Thursday, December 31, 2009

Rules and Rules

Okay, I'll admit it, I am more interested in playing a cinematic set of Colonial rules than a realistic set of rules.

I have played a couple of versions of "The Sword and the Flame" (generally abreviated as TSATF) and "G.A.S.L.I.G.H.T.", both of which I enjoyed.  But I also found things with each that I wanted to change.

So, to make a long story short, I've been sort of combining these two with many thoughts of my own to create my own "house rules", which I, in the tradition of Larry Brom, have named for a phrase from a Rudyard Kipling poem . . . in this case, "The Ballad of East and West":

"They have looked each other between the eyes, and there they found no fault,
They have taken the Oath of the Brother-in-Blood on leavened bread and salt:
They have taken the Oath of the Brother-in-Blood on fire and fresh-cut sod,
On the hilt and the haft of the
Khyber knife
, and the Wondrous Names of God." 

From this poem I have chosen to call my rules, Khyber Knife.

These will not be a commercial set since they will certainly contain some aspects of the two rule sets mentioned above.  They will be my "house rules" for use dealing with a mini-continent in the Indian Ocean . . . which will be populated with Pathans, Zulus, Ansar and others.

-- Jeff

Friday, December 25, 2009

Small Is Beautiful

The bulk of this post is not my writing, but that of David Helber of the Major General Tremorden Rederring's Colonial-era Wargames Page; which a great many of us feel is perhaps the single best table top gaming site for Colonial gaming.

I freely admit that I am stealing his text about "size" because I think that it is a very important concept.  I hope that he understands that I make no claim that the following comments are mine, they are not . . . but I fully endorse what he wrote over a decade ago.

The photo to the left, by the way, is from one of my very first Colonial games.  We were using "The Sword and the Flame" rules and all figures are "true 25mm" Ral Parthas.  (as always, click on photos for much larger image.)

 The Governor General's daughter, Pauline (in blue) has once again wandered off and managed to get herself into "a spot of bother".  Troops were sent out to rescue her.  They failed, as I recall.

Playing surface is ordinary brown wrapping paper, crinkled up, then smoothed out, palm trees in the background were from a "cake decoration supply company" and the white blocks are mah jong tiles.

The photo below shows some of my simple "Arab Buildings" (built according to the excellent instructions on the Major General's Building Construction Page) . . . and as the figures are mounted on pennies (about 19mm), you can see some of the "Small is Beautiful" philosophy at work.

-- Jeff
Small is Beautiful

Contrary to what your significant other might tell you, size matters -- especially in tabletop gaming. 

Specifically: small is beautiful. Because table space is always so limited, everything used in a game must be as small as it can be and still do its job.

The Ouargistan group uses a 5/8"=15mm (David's preference) or 3/4"=19mm (everybody else's) base size for 25mm military figures where possible, with the occasional base cut larger to accomodate the odd figure that needs it. 

Even a 1" base means that a unit of men will take up over 30% more linear space on the table and 90% more area than those on a 3/4" base. A 2-rank unit of 20 men will be 10" wide, rather than than 7.5". Ten inches is a lot on a table which is only 48" across.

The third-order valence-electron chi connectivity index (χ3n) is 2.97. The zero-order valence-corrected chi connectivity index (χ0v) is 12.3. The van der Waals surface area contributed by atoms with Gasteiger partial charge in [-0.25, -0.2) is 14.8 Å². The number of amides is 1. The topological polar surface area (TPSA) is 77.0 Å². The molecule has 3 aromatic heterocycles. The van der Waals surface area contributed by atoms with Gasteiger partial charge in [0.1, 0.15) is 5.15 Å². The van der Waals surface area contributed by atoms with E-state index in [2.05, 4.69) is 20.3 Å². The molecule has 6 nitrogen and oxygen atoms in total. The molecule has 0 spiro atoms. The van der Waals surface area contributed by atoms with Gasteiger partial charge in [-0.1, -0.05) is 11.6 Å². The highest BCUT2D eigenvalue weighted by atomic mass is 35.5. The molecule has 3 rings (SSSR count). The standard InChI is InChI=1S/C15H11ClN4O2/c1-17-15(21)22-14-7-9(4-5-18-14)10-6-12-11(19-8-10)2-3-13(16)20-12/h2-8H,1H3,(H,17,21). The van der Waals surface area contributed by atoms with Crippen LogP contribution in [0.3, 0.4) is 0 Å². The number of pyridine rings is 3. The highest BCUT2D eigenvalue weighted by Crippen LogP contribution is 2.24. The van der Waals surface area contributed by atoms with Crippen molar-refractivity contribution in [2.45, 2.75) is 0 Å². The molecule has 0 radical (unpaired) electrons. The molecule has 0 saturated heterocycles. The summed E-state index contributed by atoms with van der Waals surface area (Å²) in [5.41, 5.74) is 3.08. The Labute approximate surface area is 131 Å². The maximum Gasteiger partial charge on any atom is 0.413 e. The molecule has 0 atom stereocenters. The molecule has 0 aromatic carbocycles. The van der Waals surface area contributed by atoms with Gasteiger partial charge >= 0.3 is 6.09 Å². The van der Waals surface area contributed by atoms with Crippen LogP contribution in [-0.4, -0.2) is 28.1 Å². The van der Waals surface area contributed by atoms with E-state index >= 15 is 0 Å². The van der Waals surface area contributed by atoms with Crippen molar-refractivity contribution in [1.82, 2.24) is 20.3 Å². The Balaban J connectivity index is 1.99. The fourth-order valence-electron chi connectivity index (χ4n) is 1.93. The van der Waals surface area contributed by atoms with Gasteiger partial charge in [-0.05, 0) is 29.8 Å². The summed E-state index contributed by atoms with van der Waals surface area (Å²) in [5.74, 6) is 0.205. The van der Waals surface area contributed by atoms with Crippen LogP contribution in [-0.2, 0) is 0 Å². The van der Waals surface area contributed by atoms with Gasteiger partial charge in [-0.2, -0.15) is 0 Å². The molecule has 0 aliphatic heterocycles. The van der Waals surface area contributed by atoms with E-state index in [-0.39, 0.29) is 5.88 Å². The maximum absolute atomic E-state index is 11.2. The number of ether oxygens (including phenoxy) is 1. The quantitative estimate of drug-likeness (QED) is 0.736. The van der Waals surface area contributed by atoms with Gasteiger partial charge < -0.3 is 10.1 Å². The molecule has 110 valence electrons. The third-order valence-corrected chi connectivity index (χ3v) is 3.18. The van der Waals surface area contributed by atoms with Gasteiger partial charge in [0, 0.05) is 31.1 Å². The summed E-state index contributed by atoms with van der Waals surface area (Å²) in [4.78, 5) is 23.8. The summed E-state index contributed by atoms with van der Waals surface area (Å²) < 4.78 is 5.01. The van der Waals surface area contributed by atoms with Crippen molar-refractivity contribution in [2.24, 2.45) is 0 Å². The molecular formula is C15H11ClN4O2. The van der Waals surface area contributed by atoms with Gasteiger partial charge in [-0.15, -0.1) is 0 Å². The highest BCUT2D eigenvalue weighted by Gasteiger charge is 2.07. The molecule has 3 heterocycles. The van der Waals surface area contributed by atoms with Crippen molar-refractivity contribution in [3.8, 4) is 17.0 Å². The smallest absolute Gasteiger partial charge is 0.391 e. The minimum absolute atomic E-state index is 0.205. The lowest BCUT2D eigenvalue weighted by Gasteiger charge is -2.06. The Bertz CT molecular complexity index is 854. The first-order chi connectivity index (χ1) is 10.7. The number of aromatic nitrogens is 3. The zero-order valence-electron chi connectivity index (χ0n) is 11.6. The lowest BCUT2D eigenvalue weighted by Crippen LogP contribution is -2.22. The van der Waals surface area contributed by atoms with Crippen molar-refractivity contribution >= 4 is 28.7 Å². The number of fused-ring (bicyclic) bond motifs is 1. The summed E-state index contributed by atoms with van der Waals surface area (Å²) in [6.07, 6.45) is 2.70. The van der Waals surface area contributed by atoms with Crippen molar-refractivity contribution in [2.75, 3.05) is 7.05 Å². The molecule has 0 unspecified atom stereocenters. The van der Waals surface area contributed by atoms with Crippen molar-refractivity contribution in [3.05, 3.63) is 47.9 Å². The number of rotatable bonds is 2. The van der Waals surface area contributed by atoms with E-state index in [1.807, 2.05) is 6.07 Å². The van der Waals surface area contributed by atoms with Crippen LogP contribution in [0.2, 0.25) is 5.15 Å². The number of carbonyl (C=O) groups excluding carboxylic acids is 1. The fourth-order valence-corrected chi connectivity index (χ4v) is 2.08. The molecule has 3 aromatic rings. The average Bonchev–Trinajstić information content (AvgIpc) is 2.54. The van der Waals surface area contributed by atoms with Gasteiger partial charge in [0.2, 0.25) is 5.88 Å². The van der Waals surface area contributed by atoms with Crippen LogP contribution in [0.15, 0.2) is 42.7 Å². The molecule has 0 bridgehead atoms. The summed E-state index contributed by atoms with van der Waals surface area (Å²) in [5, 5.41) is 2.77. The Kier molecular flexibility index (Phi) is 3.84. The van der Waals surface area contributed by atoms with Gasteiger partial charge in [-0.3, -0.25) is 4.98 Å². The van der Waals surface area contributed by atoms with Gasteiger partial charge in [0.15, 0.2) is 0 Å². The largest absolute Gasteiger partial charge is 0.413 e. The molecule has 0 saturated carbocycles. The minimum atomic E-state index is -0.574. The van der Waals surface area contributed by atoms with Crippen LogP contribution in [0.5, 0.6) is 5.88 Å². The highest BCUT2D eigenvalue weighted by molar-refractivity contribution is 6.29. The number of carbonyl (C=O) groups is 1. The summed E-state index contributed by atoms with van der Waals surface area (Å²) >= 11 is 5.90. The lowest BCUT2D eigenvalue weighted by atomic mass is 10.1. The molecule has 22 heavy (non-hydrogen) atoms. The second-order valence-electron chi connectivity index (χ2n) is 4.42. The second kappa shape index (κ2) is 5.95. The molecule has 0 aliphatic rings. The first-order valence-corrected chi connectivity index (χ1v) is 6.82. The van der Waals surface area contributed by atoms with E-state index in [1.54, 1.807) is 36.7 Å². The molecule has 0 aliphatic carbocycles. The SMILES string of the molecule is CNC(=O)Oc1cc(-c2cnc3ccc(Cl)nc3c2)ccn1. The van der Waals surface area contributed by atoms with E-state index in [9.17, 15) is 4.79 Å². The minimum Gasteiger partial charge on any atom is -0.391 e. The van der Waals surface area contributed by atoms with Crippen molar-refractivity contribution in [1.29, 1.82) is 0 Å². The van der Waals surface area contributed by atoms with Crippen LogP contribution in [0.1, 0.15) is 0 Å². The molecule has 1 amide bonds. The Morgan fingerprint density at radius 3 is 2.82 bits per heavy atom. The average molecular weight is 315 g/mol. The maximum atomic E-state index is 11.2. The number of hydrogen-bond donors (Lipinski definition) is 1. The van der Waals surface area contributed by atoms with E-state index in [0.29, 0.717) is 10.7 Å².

When the gaming includes buildings, boats, or vehicles, base size is even more important. Even though we allow bases to overlap when figures are in a boat or structure, a base which is even slightly larger will substantially reduce the number of men which can fit in the same space. 

A rooftop which is 2.25" square will take nine men with 3/4" bases, but only four men with 1" bases.

Buildings and vehicles themselves should be as small as they can be without looking completely ridiculous. 

In Ouargistan, a small, flat-roofed native building will be as small as 2.25" square with a roof 1.5" off the ground. The difference between a 2.5" and a 3.5" building doesn't sound like much, but it will allow you to put a 5-building town in about the same space as a 3 building town with the larger size.

When building structures and vehicles it is very easy to let size get out of hand. You must exercise ruthless care to keep things to a minimum, or else you wind up with forts or villages that take up half the table, and boats which require so much river to maneuver that there is no room for land. 

Generally our native buildings run from about 2.25" square to about 3"x 5", forts are about 12" square, and the largest boats/ships are no more than 9" long.

-- Copyright©1998 David Helber

Thursday, December 24, 2009

Starting My Colonial Blog

I have lately been thinking more and more about doing some Colonial gaming. So it behooves me to start a blog for it.

Also I needed a place to list just those blogs and websites that are primarily Colonially oriented. Thus, this site will serve that purpose.

As for the title, one of the nicknames that I acquired in college was "Col. Hud" . . . so I decided to revive that non de plume for this blog.

While I sadly had to leave the "mountains" shown in the photo when we left California, I do still have the buildings and palm trees . . . and, of course, the soldiers. (by the way, click on the photo to see a larger version of it.)

The playing surface is covered with crumpled-up ordinary brown wrapping paper . . . which is quite effective. I scratch built the fort and all of the buildings by the way.

Anyhow, while there probably won't be much here for a while, I've now at least got a start.

-- Jeff